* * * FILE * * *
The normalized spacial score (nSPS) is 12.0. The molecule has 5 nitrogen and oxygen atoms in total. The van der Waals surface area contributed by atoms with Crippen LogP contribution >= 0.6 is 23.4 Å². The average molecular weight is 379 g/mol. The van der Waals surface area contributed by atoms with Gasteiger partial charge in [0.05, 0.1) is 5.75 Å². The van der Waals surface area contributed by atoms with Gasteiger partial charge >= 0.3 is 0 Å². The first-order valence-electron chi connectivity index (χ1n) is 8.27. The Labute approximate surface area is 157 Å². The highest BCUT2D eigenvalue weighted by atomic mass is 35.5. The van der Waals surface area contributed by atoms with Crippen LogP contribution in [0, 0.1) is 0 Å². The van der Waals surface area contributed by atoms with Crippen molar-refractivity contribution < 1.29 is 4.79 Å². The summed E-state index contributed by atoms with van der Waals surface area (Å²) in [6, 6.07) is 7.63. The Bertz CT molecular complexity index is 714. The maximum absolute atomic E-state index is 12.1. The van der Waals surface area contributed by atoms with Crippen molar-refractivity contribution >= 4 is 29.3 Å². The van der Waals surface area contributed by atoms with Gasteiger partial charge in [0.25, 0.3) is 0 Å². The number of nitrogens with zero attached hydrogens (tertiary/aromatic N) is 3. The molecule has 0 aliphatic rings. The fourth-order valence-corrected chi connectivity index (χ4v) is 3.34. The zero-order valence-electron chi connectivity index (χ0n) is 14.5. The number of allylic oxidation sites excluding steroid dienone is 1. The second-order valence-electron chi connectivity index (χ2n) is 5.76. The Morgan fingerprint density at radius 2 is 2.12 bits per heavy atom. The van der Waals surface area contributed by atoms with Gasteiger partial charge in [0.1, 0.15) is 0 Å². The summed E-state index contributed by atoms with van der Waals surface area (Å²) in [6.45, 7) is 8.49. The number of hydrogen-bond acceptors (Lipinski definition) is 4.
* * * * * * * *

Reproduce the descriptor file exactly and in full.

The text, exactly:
The normalized spacial score (nSPS) is 12.0. The molecule has 5 nitrogen and oxygen atoms in total. The van der Waals surface area contributed by atoms with Crippen LogP contribution >= 0.6 is 23.4 Å². The average molecular weight is 379 g/mol. The van der Waals surface area contributed by atoms with Gasteiger partial charge in [0.05, 0.1) is 5.75 Å². The van der Waals surface area contributed by atoms with Gasteiger partial charge >= 0.3 is 0 Å². The first-order valence-electron chi connectivity index (χ1n) is 8.27. The Labute approximate surface area is 157 Å². The highest BCUT2D eigenvalue weighted by atomic mass is 35.5. The van der Waals surface area contributed by atoms with Crippen LogP contribution in [0, 0.1) is 0 Å². The van der Waals surface area contributed by atoms with Crippen molar-refractivity contribution < 1.29 is 4.79 Å². The summed E-state index contributed by atoms with van der Waals surface area (Å²) in [6, 6.07) is 7.63. The Bertz CT molecular complexity index is 714. The maximum absolute atomic E-state index is 12.1. The van der Waals surface area contributed by atoms with Crippen molar-refractivity contribution >= 4 is 29.3 Å². The van der Waals surface area contributed by atoms with Gasteiger partial charge in [0.25, 0.3) is 0 Å². The number of nitrogens with zero attached hydrogens (tertiary/aromatic N) is 3. The molecule has 0 aliphatic rings. The fourth-order valence-corrected chi connectivity index (χ4v) is 3.34. The zero-order valence-electron chi connectivity index (χ0n) is 14.5. The number of allylic oxidation sites excluding steroid dienone is 1. The second-order valence-electron chi connectivity index (χ2n) is 5.76. The Morgan fingerprint density at radius 2 is 2.12 bits per heavy atom. The van der Waals surface area contributed by atoms with Gasteiger partial charge in [0.1, 0.15) is 0 Å². The summed E-state index contributed by atoms with van der Waals surface area (Å²) in [6.45, 7) is 8.49. The number of hydrogen-bond acceptors (Lipinski definition) is 4.